A few studies have investigated player behavior following the setting of monetary limits. For instance, among Nova Scotian video lottery players, a Canadian study found that RG features (including limit-setting tools) generally reduced the overall levels of player expenditure (Focal Research 2007). However, as Wood and Griffiths (2010) noted, the specific impact of monetary limit-setting was unknown because these features were not separated out from the other RG tools provided.

The remaining studies on limit-setting tools in gambling environments have been carried out using behavioral tracking account data provided by gambling operators. Using data provided by bwin Interactive Entertainment, Broda et al. (2008) investigated the effects of player deposit limits among 47,000 sports bettors over a 2-year period. They compared the gambling behavior of those who tried to exceed their deposit limit to players that did not. At the time of the study, it was mandatory for those gambling with bwin to set a deposit limit, and gamblers could not set a deposit limit of more than €1000 a day (or €5000 a month). Gamblers could also set their own deposit limits below the mandatory requirement. Broda et al. (2008) reported that only 0.3% of the gamblers attempted to exceed their deposit limit. In fact, most players (95%) never deposited more than €1050 per month (i.e., approximately one fifth of the monthly maximum €5000). Given the large daily and mandatory limits, it is perhaps unsurprising that so few gamblers reached their financial limits (Wood and Griffiths 2010).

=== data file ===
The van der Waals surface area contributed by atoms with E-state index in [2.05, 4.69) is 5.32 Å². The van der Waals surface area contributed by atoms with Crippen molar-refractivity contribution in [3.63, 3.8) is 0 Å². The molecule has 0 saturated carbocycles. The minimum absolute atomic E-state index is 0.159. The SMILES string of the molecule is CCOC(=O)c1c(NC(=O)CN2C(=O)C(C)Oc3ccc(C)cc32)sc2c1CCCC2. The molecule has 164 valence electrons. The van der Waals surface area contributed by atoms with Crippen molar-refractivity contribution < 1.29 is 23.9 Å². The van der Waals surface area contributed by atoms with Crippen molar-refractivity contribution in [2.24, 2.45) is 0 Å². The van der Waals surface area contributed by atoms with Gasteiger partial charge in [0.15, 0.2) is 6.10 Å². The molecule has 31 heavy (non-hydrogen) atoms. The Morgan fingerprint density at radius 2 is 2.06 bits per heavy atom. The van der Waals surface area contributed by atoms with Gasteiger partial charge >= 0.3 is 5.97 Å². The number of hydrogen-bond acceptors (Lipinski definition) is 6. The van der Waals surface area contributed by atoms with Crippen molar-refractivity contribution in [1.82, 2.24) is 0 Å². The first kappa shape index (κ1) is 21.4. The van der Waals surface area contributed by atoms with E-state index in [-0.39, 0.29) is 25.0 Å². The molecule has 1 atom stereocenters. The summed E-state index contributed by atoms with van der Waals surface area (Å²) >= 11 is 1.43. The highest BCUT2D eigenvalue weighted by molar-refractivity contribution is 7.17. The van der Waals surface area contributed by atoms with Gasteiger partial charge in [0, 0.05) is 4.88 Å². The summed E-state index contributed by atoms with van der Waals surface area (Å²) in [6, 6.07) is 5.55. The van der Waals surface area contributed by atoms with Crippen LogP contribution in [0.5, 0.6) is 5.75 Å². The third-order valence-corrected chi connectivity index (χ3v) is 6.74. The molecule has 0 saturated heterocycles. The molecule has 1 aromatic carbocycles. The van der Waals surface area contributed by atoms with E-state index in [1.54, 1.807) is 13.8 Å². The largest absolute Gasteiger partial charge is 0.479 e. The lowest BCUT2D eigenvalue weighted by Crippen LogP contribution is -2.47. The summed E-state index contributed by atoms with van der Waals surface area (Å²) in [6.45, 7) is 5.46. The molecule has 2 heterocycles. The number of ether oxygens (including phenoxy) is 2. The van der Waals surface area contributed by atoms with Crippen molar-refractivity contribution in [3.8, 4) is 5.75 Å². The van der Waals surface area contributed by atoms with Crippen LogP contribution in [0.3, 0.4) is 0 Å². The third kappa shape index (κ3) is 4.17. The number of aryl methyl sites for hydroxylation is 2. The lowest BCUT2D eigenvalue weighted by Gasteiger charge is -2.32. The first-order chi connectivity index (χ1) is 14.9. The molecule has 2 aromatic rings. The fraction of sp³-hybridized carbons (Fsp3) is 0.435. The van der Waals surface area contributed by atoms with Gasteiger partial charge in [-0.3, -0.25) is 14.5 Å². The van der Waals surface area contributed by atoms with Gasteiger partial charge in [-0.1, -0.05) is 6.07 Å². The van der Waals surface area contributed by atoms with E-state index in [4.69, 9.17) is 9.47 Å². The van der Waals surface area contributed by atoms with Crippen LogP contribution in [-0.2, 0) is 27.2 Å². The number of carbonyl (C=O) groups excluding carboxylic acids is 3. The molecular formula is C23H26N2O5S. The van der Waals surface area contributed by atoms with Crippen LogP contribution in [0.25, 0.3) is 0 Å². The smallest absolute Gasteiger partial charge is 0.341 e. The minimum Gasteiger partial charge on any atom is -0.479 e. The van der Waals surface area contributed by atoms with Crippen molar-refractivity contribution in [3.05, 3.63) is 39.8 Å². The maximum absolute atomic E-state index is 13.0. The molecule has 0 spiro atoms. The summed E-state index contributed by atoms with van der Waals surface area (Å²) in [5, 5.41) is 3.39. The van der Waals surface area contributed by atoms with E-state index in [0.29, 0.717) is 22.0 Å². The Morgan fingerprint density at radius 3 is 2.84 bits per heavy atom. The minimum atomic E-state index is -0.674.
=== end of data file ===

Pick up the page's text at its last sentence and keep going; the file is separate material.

Only one study has ever evaluated the efficacy of voluntary limit-setting using a real-world dataset comprising actual gamblers. Auer and Griffiths (2013) were given access to a random sample of 100,000 online gamblers on the win2day gambling website. Their final study sample comprised 5000 online gamblers who set their own limits on the win2day website (where deposits were limited to €800 per week). The results demonstrated that voluntary limit-setting had a statistically significant effect on the highest-intensity gamblers (i.e., they significantly decreased their gambling compared to similar players who did not choose a limit). The authors concluded that voluntary limit-setting had the desired effect that the most gaming-intense players appeared to get the most benefit. The results also showed that different players got different benefits based on the types of limit they set. More specifically, results demonstrated that casino and lottery players got the most benefit from the setting of money limits whereas poker players got the most benefit from the setting of time limits.

Auer et al. (2018b) investigated the effect of a loss-limit reminder on subsequent gambling. Players received pop-up messages when they had reached 80% of their personal monthly loss limit. Using a matched-pairs design, the study showed that among the players overall, receiving the message significantly reduced their gambling expenditure 3 months later. Ivanova et al. (2019) compared the gambling intensity between users of an online gambling service prompted to set a deposit limit and non-prompted customers. They found that prompting online gamblers to set a voluntary deposit limit of optional size did not affect subsequent net loss compared to unprompted customers, who set deposit limits without being prompted. They concluded that setting a deposit limit without a prompt or increasing/removing a previously set limit may be a marker of gambling problems and may be used to identify customers in need of help.